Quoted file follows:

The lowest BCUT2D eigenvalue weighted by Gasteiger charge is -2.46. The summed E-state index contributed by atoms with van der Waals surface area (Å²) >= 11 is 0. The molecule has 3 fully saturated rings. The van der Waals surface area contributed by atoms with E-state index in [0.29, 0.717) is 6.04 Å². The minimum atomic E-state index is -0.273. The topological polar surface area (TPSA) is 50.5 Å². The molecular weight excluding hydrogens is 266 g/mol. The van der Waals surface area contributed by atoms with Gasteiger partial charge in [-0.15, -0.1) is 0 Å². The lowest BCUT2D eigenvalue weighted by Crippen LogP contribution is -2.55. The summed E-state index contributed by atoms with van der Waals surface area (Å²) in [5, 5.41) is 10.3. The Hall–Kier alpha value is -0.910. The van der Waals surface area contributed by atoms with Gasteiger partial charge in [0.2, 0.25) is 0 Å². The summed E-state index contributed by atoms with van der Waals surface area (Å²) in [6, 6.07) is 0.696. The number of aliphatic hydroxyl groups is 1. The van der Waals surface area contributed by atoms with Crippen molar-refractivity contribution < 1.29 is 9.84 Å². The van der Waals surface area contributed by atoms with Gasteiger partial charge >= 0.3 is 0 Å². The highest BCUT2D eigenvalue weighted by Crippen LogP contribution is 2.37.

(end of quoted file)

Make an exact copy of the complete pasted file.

The lowest BCUT2D eigenvalue weighted by Gasteiger charge is -2.46. The summed E-state index contributed by atoms with van der Waals surface area (Å²) >= 11 is 0. The molecule has 3 fully saturated rings. The van der Waals surface area contributed by atoms with E-state index in [0.29, 0.717) is 6.04 Å². The minimum atomic E-state index is -0.273. The topological polar surface area (TPSA) is 50.5 Å². The molecular weight excluding hydrogens is 266 g/mol. The van der Waals surface area contributed by atoms with Gasteiger partial charge in [-0.15, -0.1) is 0 Å². The lowest BCUT2D eigenvalue weighted by Crippen LogP contribution is -2.55. The summed E-state index contributed by atoms with van der Waals surface area (Å²) in [5, 5.41) is 10.3. The Hall–Kier alpha value is -0.910. The van der Waals surface area contributed by atoms with Gasteiger partial charge in [0.2, 0.25) is 0 Å². The summed E-state index contributed by atoms with van der Waals surface area (Å²) in [6, 6.07) is 0.696. The number of aliphatic hydroxyl groups is 1. The van der Waals surface area contributed by atoms with Crippen molar-refractivity contribution < 1.29 is 9.84 Å². The van der Waals surface area contributed by atoms with Gasteiger partial charge >= 0.3 is 0 Å². The highest BCUT2D eigenvalue weighted by Crippen LogP contribution is 2.37.